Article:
Conventional chemotherapy could further extend life in some women with ovarian cancer when used in tandem with a new type of targeted treatment, a new international study shows.
The research, published in the October issue of the journal Clinical Cancer Research, provides important evidence that PARP inhibitor drugs and chemotherapy can both be effective in the same patients, helping women live longer than they would if treated with chemotherapy alone.
The study, in women with mutations to BRCA genes -- which increase the risk that ovarian cancer will relapse after treatment, as well as being linked to breast and other cancers -- showed that ovarian cancers that have become resistant to PARP inhibitors often remain sensitive to conventional chemotherapy.
The study was led by researchers at The Institute of Cancer Research, London, and The Royal Marsden NHS Foundation Trust, and looked at follow-up data from patients who had previously taken part in clinical trials sponsored by pharmaceutical company AstraZeneca. The research was supported by grants from the Experimental Cancer Medicine Centre and a range of institutions including Cancer Research UK, the National Institute for Health Research and the Wellcome Trust.
The researchers monitored 89 patients with BRCA-mutated ovarian cancer at The Royal Marsden and other hospitals in the UK, Australia, Belgium, Israel and North America, all of whom received chemotherapy following the development of resistance to a PARP inhibitor called olaparib.
Almost half (49 per cent) of olaparib-resistant patients showed a significant decrease in the size of their tumours when subsequently treated with platinum-based chemotherapy, a frequently-used treatment in ovarian cancer. The results show that a significant proportion of women with ovarian cancer could live longer if they received both treatments.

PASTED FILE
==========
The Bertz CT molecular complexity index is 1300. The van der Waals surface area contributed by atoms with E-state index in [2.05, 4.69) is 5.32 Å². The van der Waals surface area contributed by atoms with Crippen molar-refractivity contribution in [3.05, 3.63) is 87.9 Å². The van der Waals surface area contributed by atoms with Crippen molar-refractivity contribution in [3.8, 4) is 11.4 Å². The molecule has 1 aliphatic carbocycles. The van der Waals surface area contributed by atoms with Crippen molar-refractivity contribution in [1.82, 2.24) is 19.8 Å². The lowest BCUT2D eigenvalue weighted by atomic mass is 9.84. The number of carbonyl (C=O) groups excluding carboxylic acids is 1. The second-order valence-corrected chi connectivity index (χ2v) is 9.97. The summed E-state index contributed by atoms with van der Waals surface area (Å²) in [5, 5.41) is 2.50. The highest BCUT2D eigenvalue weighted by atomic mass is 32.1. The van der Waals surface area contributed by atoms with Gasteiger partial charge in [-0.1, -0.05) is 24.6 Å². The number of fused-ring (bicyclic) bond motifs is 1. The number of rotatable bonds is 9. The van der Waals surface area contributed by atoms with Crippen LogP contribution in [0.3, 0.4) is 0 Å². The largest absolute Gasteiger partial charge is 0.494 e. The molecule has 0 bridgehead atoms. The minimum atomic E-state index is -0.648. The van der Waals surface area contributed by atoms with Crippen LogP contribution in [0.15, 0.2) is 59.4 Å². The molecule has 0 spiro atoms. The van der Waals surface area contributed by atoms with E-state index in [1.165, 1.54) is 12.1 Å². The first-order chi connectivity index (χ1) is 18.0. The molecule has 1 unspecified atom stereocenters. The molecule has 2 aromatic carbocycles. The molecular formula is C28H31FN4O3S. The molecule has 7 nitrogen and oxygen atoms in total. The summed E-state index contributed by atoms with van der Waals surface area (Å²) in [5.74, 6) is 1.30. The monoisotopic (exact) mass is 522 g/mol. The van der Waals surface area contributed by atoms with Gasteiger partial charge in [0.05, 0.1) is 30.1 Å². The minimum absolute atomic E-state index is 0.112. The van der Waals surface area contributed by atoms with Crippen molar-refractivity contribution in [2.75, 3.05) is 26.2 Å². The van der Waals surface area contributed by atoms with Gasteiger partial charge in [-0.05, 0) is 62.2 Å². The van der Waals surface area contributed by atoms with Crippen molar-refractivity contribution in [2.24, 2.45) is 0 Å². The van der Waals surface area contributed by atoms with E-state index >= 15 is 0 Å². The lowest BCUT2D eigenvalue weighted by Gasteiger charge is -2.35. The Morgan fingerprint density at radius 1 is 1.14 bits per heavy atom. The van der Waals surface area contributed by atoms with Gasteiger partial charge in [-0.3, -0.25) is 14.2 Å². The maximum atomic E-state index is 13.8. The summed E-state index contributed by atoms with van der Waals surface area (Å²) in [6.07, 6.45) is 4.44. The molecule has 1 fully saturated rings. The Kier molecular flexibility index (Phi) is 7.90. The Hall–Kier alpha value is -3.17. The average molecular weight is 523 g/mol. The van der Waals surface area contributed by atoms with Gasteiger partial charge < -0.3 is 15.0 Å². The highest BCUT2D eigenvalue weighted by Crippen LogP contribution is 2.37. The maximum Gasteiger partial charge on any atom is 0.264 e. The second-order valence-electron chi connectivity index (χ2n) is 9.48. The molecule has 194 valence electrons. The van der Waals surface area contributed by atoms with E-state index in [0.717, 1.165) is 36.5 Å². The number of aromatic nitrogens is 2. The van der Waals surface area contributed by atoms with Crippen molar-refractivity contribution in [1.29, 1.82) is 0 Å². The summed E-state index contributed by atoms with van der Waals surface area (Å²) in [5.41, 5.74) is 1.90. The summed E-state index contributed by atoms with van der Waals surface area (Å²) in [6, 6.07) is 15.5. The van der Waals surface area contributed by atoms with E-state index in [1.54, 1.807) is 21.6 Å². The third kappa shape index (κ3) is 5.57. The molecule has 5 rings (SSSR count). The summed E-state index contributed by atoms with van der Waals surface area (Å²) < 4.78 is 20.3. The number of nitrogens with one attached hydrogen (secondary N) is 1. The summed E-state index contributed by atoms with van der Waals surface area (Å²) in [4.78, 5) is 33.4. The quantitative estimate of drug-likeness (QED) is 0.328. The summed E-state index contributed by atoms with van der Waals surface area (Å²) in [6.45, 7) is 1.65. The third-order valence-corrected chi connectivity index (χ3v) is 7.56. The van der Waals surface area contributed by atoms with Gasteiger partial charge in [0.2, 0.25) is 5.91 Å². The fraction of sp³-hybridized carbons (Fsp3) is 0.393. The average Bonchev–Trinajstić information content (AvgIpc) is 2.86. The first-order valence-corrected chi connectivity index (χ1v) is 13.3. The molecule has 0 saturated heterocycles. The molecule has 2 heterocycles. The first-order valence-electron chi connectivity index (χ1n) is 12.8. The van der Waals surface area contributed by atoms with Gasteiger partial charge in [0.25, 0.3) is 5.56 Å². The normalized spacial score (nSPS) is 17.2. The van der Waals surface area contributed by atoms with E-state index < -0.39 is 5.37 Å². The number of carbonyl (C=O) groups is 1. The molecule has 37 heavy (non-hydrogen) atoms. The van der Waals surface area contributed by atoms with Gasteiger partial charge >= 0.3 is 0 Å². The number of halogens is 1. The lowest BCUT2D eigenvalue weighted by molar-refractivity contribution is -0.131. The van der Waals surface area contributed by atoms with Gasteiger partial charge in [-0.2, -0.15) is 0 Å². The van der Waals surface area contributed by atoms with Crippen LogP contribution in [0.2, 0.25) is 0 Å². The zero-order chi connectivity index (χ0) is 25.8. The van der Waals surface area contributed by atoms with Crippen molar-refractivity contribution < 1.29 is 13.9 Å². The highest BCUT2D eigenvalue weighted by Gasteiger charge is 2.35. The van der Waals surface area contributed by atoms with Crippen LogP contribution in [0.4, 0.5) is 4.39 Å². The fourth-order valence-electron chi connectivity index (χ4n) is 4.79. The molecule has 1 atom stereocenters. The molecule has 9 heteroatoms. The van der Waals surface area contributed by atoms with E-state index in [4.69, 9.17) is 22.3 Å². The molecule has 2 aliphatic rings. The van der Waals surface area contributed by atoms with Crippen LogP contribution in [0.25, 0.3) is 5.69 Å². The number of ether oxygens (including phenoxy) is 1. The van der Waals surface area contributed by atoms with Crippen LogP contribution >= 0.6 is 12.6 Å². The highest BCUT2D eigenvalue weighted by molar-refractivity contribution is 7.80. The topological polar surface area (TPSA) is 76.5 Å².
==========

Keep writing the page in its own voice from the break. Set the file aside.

PARP inhibitors have the advantage of causing fewer and less toxic side-effects than traditional chemotherapy. They are being developed in clinical trials worldwide as a potential 'personalised' treatment for women with BRCA gene mutations, although some have also shown some benefit in patients with non-BRCA tumours.
The researchers also used high-tech new sequencing techniques to probe the precise genetic mechanisms responsible for drug resistance in ovarian tumours. Previously, tumours were thought to evolve resistance to both PARP inhibitors and platinum chemotherapy by acquiring new, secondary mutations to BRCA genes -- transforming BRCA proteins from mutated, non-functioning forms back into working proteins.
However, in a small subset of six cases, the study found no sign of secondary BRCA mutations, suggesting that at least in these cases, cancer was developing resistance to PARP inhibitors and platinum-based chemotherapy in different ways.
Study leader Professor Stan Kaye, Cancer Research UK Professor of Medical Oncology at The Institute of Cancer Research, and Consultant at the Royal Marsden, said:
"Our study finds that for many women with ovarian cancer, it is not a case of either/or chemotherapy or PARP inhibitors -- there is a good chance that they may respond to both. Although some scientists were concerned that using PARP inhibitors would prevent chemotherapy from being effective, we've resolved that concern by showing that both drug types can work in the same patients.
"Ovarian cancer is a difficult disease to treat and our research does underline the complexity of cancer, and the many different routes it can use to become resistant to treatment. But it also presents us with an opportunity, by showing us that two different types of drug treatment given in sequence could potentially extend lives."
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